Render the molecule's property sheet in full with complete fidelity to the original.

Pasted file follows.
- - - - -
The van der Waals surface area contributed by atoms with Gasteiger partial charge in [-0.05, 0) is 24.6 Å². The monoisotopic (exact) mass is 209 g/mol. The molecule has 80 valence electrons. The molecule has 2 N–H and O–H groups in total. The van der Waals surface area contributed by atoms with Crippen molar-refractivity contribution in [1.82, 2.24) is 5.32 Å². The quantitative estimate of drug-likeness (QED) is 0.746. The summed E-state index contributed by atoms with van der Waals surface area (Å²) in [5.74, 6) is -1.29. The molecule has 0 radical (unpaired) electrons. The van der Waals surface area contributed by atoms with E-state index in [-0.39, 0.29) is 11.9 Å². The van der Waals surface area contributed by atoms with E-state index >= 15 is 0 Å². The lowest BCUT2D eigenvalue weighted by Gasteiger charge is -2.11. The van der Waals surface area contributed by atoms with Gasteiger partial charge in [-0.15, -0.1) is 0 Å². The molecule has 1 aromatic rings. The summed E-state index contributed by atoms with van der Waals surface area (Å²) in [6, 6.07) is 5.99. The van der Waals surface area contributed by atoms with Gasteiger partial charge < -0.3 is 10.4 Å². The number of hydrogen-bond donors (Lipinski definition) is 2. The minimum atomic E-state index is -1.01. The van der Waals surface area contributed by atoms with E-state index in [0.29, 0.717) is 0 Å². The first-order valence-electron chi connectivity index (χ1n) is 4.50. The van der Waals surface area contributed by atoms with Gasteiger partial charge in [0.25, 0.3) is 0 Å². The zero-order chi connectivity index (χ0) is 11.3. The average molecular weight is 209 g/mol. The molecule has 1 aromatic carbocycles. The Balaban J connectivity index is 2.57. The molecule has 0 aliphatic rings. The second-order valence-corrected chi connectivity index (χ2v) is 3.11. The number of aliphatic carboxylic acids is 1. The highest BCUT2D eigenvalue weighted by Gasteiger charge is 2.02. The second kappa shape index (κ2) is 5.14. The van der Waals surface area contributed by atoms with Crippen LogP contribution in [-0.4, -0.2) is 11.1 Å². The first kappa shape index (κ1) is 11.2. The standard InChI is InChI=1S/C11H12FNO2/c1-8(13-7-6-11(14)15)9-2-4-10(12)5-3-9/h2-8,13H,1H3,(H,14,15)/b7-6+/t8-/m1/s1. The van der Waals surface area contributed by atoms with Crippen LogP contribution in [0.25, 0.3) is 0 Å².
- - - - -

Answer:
The van der Waals surface area contributed by atoms with Gasteiger partial charge in [-0.05, 0) is 24.6 Å². The monoisotopic (exact) mass is 209 g/mol. The molecule has 80 valence electrons. The molecule has 2 N–H and O–H groups in total. The van der Waals surface area contributed by atoms with Crippen molar-refractivity contribution in [1.82, 2.24) is 5.32 Å². The quantitative estimate of drug-likeness (QED) is 0.746. The summed E-state index contributed by atoms with van der Waals surface area (Å²) in [5.74, 6) is -1.29. The molecule has 0 radical (unpaired) electrons. The van der Waals surface area contributed by atoms with E-state index in [-0.39, 0.29) is 11.9 Å². The van der Waals surface area contributed by atoms with E-state index >= 15 is 0 Å². The lowest BCUT2D eigenvalue weighted by Gasteiger charge is -2.11. The van der Waals surface area contributed by atoms with Gasteiger partial charge in [-0.15, -0.1) is 0 Å². The molecule has 1 aromatic rings. The summed E-state index contributed by atoms with van der Waals surface area (Å²) in [6, 6.07) is 5.99. The van der Waals surface area contributed by atoms with Gasteiger partial charge < -0.3 is 10.4 Å². The number of hydrogen-bond donors (Lipinski definition) is 2. The minimum atomic E-state index is -1.01. The van der Waals surface area contributed by atoms with E-state index in [0.29, 0.717) is 0 Å². The first-order valence-electron chi connectivity index (χ1n) is 4.50. The van der Waals surface area contributed by atoms with Gasteiger partial charge in [0.25, 0.3) is 0 Å². The zero-order chi connectivity index (χ0) is 11.3. The average molecular weight is 209 g/mol. The molecule has 1 aromatic carbocycles. The Balaban J connectivity index is 2.57. The molecule has 0 aliphatic rings. The second-order valence-corrected chi connectivity index (χ2v) is 3.11. The number of aliphatic carboxylic acids is 1. The highest BCUT2D eigenvalue weighted by Gasteiger charge is 2.02. The second kappa shape index (κ2) is 5.14. The van der Waals surface area contributed by atoms with Crippen LogP contribution in [-0.4, -0.2) is 11.1 Å². The first kappa shape index (κ1) is 11.2. The standard InChI is InChI=1S/C11H12FNO2/c1-8(13-7-6-11(14)15)9-2-4-10(12)5-3-9/h2-8,13H,1H3,(H,14,15)/b7-6+/t8-/m1/s1. The van der Waals surface area contributed by atoms with Crippen LogP contribution in [0.25, 0.3) is 0 Å².